One of the main challenges students face upon entering design school is little knowledge of the field, its terminology and best practices. Unsurprisingly, most new students have never fully developed a concept or visual idea, been in a critique, or have been asked to explain their work to others.
This book demystifies what design school is really like and explains what will be experienced at each stage, with particular focus on practical advice on topics like responding to design briefs and developing ideas, building up confidence and understanding what is expected.
- Student work is critiqued to show how projects are really assessed
- Profiles highlight how professional designers themselves address client briefs
- Tips for real-life problems are outlined, like getting stuck and dealing with critical feedback
Written by experienced instructors, this is the perfect guide for those starting their design education.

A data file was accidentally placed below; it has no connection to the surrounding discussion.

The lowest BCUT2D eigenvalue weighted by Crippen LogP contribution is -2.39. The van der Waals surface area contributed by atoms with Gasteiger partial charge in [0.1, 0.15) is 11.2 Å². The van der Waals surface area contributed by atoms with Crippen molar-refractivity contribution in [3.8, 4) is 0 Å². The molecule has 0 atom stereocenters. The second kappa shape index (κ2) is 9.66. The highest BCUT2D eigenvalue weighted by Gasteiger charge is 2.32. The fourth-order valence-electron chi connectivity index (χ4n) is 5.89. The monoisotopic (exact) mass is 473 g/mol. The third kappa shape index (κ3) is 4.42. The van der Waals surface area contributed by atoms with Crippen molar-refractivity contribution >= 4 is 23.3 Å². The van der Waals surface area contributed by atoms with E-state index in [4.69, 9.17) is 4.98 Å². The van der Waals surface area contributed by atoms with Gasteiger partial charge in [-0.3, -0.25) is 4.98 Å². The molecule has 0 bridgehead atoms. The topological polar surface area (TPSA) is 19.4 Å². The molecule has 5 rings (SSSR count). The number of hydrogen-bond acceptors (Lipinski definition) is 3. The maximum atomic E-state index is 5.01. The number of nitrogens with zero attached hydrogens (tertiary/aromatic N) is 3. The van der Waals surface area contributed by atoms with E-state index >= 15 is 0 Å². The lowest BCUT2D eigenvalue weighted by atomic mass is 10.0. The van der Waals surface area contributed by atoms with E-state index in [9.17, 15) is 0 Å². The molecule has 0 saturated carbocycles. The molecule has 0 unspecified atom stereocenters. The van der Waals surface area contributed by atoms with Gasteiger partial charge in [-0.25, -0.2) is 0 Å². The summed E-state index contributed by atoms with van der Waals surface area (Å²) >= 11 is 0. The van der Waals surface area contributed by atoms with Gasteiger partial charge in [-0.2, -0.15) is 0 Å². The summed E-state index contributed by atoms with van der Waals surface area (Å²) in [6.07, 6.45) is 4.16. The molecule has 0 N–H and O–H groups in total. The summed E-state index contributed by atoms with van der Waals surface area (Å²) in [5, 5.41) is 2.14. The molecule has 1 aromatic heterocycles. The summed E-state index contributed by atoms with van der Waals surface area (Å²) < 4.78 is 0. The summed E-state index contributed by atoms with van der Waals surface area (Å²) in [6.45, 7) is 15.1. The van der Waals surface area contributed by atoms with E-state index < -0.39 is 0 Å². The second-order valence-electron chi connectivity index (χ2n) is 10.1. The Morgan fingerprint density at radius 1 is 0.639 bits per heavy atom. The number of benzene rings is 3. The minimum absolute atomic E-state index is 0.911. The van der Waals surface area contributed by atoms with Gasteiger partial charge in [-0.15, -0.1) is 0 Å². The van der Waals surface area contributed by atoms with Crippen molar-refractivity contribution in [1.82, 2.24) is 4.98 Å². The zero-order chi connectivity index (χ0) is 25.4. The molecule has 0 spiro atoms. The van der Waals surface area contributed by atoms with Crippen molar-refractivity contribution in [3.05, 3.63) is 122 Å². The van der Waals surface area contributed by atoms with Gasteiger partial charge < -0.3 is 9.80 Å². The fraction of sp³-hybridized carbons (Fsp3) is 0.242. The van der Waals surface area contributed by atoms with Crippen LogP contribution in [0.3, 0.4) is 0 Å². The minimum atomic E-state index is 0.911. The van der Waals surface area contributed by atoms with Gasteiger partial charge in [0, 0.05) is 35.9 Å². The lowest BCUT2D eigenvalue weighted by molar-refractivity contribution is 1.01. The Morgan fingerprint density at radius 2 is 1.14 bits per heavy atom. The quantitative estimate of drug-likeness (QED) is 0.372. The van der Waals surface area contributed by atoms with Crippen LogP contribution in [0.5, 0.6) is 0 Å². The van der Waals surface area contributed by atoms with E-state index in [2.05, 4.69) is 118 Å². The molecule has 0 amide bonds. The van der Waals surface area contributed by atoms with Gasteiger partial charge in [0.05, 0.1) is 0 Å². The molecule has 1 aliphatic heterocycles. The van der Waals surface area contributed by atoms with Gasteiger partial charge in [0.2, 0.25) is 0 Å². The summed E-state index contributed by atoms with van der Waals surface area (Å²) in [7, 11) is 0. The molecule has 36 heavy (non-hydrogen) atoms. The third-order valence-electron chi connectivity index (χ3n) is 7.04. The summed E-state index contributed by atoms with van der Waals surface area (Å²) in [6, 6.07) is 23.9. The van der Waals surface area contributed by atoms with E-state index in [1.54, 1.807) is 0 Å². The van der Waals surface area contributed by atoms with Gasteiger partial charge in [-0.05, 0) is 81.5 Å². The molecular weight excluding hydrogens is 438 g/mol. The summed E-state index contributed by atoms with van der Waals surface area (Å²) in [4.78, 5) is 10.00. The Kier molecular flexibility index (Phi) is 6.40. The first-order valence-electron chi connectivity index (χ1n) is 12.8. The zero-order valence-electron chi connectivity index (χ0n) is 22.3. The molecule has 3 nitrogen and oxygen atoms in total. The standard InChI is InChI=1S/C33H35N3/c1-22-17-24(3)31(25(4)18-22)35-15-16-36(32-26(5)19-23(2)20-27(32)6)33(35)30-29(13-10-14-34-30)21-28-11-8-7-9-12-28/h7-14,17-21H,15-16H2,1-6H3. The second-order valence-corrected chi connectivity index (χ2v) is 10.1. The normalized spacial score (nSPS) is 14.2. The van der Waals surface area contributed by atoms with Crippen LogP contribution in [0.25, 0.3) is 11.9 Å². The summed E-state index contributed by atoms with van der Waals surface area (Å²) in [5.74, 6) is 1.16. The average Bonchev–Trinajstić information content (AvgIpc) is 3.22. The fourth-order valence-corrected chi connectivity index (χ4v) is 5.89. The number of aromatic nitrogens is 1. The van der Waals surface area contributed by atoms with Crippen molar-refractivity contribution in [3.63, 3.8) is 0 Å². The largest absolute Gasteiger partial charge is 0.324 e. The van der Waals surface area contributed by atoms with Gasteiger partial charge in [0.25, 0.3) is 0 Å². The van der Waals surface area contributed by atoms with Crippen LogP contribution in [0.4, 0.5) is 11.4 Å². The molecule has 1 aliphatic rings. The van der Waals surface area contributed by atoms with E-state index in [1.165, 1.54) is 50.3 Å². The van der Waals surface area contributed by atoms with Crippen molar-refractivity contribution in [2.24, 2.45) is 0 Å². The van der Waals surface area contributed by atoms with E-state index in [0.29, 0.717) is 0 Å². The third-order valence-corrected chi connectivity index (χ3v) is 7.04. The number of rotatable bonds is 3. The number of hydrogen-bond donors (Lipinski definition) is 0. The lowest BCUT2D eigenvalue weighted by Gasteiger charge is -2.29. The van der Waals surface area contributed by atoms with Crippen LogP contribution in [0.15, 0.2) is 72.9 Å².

Anitra Nottingham is a Director for the School of Graphic Design at the Academy of Art University, San Francisco where she leads the online learning team, develops curriculum and teaches history, design, typography, and design research methods. She is a graduate of the Design School at Monash University, Australia, and holds an MPhil from the Graduate School of Education at the University of Melbourne. Anitra has been a book designer for Oxford University Press and Penguin Books Australia, and a creative director at both small and large design companies in the San Francisco Bay Area. Jeremy Stout is associate director for the School of Graphic Design at the Academy of Art University, San Francisco where he instructs research methods, typography, brand, digital and print design. Jeremy has worked at a number of large and small firms in the Bay Area including Chronicle Books, Character and Landor and Associates. He has created branding for clients such as FedEx, Visa, Nike, Facebook and Adobe. Jeremy has received numerous awards for his graphic design and fine art painting. He is a recipient of the Gold Award for packaging. His work is in the permanent collection of the San Francisco Museum of Modern Art and has been shown nationwide in numerous galleries.